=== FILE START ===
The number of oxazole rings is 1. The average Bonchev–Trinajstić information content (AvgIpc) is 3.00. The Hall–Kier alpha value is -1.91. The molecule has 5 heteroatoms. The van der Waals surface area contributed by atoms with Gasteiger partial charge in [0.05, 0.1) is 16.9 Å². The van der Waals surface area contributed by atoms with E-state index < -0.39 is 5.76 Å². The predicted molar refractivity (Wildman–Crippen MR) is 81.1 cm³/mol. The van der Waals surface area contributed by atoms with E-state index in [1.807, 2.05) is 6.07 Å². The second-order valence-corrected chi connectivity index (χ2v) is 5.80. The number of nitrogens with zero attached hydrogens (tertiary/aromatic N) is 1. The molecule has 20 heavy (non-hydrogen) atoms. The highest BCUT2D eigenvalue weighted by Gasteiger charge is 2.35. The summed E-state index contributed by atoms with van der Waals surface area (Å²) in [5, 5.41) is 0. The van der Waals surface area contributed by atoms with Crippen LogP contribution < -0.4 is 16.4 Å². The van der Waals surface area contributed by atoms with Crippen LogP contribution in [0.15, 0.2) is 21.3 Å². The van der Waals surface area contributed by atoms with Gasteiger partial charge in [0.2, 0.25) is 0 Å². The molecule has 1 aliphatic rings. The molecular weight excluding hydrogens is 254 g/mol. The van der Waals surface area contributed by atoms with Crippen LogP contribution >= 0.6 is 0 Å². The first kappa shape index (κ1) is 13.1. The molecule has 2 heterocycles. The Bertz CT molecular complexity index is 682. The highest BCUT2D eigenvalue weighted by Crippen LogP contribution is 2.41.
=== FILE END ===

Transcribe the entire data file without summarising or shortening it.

The number of oxazole rings is 1. The average Bonchev–Trinajstić information content (AvgIpc) is 3.00. The Hall–Kier alpha value is -1.91. The molecule has 5 heteroatoms. The van der Waals surface area contributed by atoms with Gasteiger partial charge in [0.05, 0.1) is 16.9 Å². The van der Waals surface area contributed by atoms with E-state index < -0.39 is 5.76 Å². The predicted molar refractivity (Wildman–Crippen MR) is 81.1 cm³/mol. The van der Waals surface area contributed by atoms with E-state index in [1.807, 2.05) is 6.07 Å². The second-order valence-corrected chi connectivity index (χ2v) is 5.80. The number of nitrogens with zero attached hydrogens (tertiary/aromatic N) is 1. The molecule has 20 heavy (non-hydrogen) atoms. The highest BCUT2D eigenvalue weighted by Gasteiger charge is 2.35. The summed E-state index contributed by atoms with van der Waals surface area (Å²) in [5, 5.41) is 0. The van der Waals surface area contributed by atoms with Crippen LogP contribution < -0.4 is 16.4 Å². The van der Waals surface area contributed by atoms with Crippen LogP contribution in [0.15, 0.2) is 21.3 Å². The van der Waals surface area contributed by atoms with Gasteiger partial charge in [0.2, 0.25) is 0 Å². The molecule has 1 aliphatic rings. The molecular weight excluding hydrogens is 254 g/mol. The van der Waals surface area contributed by atoms with Crippen LogP contribution >= 0.6 is 0 Å². The first kappa shape index (κ1) is 13.1. The molecule has 2 heterocycles. The Bertz CT molecular complexity index is 682. The highest BCUT2D eigenvalue weighted by Crippen LogP contribution is 2.41.